This observation provides a unique window of opportunity to control and contain the HIV epidemic from spreading in the province. Strategies for control, which at a minimum includes diagnosis and treatment of curable STIs, behavioral change, and consistent use of condoms, have resulted in the decline of STIs and HIV among FSWs in Cotonou (Benin), Kinshasa (Zaire), Nairobi (Kenya), Lima (Peru) and Thailand,16,18,33–35 and holds promise for the PNG setting. In addition to the high rates of gonorrhea, chlamydia, syphilis, and trichomoniasis estimated in the study, almost half of the women had multiple infections. Hence, this may warrant presumptive treatments to be incorporated at the sexually transmitted disease clinics and related healthcare centers in PNG for this strategy to be successful both in the province and the country. This is being done for syphilis, gonorrhea, and chlamydia. However, it has been difficult to assess their impact, which has been compromised further by a very low treatment seeking behavior.36 High prevalence of T. vaginalis noted in this study and others before,2,3,5,9,10,12,27 and results of our most recent study,37 show that this infection is equally prevalent in men and therefore also warrants presumptive treatment. Although a 2-g stat dose of tinidazole has been suggested for syndromic management among male patients in PNG only recently, presumptive treatment should be encouraged where mixed infections are suspected following the observations made in the study. The high rates of infection and widespread high-risk sexual behavior observed in these women, which includes low and irregular use of condoms and the fact that they were actively engaged in unprotected sex despite reported signs and symptoms show, however, that efforts for control and prevention can prove to be very difficult in this setting.

The results of this study highlight the need for increased and more comprehensive effort in awareness, treatment, and ensuring supply and availability of condoms with equal emphasis on advocating their acceptance and use. The observed protection afforded by condom use by those with syphilis in the study may relate to the fact that this infection is readily manifested clinically compared with others and therefore detectable visually to prompt caution. This is also evident in the fact that FSWs in the study with this infection were likely to charge different rates for sex, perhaps inferring an attempt to secure cheaper sex or resorting to extravaginal sex with the implied negotiation for alternative rates. This may, however, be an isolated event because this represents only those who reported condom use (26%) in their last sexual act performed before our interview. Because most of these infections can either be asymptomatic in the majority of cases or be clinically indistinguishable, it provides a false sense of security that can be easily compromised by the high rate of drug use observed in the study.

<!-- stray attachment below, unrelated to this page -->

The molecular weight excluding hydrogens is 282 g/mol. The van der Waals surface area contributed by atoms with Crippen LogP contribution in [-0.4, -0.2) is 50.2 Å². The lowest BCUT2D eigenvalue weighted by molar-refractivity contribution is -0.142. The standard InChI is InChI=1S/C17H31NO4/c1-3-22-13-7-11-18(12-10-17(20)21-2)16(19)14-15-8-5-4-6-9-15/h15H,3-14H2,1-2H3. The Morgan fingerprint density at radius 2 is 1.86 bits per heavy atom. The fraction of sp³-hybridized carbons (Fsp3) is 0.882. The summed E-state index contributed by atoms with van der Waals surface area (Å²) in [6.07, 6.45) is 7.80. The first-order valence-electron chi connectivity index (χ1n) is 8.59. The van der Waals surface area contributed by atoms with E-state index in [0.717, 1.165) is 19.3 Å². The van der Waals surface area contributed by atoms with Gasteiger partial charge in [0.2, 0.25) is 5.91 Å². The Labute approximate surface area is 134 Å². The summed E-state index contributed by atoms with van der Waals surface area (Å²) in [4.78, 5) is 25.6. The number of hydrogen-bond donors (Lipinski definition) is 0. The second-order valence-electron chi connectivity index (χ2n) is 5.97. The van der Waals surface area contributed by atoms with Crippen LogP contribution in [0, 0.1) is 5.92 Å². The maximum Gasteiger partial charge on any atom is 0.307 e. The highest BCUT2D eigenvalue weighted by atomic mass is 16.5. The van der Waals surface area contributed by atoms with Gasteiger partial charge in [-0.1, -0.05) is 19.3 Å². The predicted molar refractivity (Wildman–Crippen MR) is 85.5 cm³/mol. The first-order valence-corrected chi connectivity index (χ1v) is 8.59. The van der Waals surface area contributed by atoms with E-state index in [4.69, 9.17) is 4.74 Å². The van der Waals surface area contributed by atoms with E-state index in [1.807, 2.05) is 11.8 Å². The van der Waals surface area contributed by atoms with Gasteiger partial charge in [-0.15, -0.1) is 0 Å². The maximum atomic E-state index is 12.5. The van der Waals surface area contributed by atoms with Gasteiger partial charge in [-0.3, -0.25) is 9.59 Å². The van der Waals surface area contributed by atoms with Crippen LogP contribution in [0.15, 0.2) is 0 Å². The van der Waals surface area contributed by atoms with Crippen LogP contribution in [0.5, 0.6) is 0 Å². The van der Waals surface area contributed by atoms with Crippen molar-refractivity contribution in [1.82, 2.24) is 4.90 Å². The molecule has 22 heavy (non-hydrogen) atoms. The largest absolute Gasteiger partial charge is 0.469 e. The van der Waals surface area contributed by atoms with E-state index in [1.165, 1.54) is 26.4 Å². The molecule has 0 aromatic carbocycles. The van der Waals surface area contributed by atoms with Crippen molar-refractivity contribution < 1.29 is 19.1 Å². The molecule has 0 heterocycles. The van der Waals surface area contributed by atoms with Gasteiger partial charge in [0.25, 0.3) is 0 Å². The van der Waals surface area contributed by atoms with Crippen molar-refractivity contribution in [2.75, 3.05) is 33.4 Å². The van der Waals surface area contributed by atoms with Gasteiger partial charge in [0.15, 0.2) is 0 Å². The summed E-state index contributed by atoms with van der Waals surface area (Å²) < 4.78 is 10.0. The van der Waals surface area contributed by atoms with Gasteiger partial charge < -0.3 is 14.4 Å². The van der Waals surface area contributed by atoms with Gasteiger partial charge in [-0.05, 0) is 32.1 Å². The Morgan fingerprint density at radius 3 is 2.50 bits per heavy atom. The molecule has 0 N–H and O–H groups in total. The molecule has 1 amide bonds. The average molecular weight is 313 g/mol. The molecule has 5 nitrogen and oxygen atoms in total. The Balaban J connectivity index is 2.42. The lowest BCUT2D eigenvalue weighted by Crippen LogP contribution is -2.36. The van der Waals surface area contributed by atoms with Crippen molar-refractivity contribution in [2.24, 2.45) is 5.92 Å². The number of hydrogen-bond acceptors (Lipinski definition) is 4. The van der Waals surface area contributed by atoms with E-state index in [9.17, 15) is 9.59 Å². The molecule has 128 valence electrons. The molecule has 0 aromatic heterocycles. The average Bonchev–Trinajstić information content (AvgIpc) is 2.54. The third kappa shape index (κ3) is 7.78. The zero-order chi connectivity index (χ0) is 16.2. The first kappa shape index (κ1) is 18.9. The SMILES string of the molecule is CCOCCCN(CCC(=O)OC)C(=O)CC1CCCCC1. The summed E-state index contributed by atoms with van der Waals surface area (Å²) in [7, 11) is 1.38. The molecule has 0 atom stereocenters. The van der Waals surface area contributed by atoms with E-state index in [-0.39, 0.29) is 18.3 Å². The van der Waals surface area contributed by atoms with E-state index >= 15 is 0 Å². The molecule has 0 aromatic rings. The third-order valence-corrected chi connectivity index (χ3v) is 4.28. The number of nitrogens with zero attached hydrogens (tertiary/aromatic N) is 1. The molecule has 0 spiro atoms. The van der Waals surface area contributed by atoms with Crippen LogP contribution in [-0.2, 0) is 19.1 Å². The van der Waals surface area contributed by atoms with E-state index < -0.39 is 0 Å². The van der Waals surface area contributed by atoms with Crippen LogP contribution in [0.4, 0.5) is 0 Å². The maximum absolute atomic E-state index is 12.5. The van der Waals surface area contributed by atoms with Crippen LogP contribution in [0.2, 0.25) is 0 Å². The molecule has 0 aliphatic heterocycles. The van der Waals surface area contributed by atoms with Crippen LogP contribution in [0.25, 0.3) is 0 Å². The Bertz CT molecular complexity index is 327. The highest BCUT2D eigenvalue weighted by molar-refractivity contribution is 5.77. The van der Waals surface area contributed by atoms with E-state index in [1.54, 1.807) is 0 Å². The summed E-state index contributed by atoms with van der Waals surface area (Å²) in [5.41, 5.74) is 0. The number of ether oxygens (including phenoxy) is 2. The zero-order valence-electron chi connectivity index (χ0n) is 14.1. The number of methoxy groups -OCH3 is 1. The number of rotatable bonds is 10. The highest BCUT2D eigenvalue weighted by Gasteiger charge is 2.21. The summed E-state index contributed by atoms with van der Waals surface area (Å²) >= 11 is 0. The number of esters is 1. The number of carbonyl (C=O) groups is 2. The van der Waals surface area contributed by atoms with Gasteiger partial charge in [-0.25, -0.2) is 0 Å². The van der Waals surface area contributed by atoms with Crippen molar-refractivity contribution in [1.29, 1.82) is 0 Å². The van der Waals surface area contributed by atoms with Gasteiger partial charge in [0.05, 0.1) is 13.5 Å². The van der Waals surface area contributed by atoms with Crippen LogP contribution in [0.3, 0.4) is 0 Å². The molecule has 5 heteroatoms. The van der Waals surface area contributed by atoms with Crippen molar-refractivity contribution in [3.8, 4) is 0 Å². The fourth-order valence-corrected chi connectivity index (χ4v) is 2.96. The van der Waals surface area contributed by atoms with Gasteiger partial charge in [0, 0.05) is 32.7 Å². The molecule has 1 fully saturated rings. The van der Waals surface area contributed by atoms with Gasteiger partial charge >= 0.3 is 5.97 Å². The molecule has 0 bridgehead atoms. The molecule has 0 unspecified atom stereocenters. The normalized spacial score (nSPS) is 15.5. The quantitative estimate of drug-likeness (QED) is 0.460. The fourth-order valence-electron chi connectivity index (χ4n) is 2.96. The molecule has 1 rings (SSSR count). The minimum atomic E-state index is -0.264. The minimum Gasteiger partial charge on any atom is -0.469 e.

We were not able to determine the use of alcohol and marijuana in all the women. However, this appeared to be a widespread practice and it was very common among those women who reported having been gang-raped. It may therefore be associated with a high risk of acquiring C. trachomatis observed in this subgroup of FSWs with implications for other STIs, although this was not shown to be the case in the study. However, with evidence from studies elsewhere and PNG30–41 suggesting it is responsible for high-risk sexual behavior and exposure, a need to promote abstinence from drug use, complimented by skill training in negotiation and consensual sex, is further highlighted for this high-risk population group in EHP.

A diverse client group (Table 3) and a series of varied locations reported in the study where initial contact and sex occurred (Table 3) make intervention efforts even harder. Although our results may suggest 1 or 2 client groups and some sites of initial contact and sex to be significantly associated with these STIs, we think that this is transient and may only be reflecting a current source of infection and transmission that may change in time. Although this information is crucial to advise intervention of the implicated STIs in the short term, the entire profile of clients and places identified in the study provides vital information for comprehensive intervention in the longer term for all STIs. In particular, given the strategic location of FSWs in the 2 towns on the major Highlands transport route, we expect that truckers will play an effective role in introducing HIV into the province. This is especially so with higher prevalence rates of this infection already reported in 2 of the flanking provinces served by the same highway, Morobe (Lae) and Western Highlands, and the indications in the study that few FSWs in EHP appear to be mobile along this highway also. The results of this study also support making condoms freely available in hotels, guest houses, and bars as some of the most likely places suggested in the study for initial contact and sex (Table 3). Street vending machines might also promote accessibility, given the stigma and perceived restriction associated with obtaining them from public facilities like the hospitals or purchasing them from shops.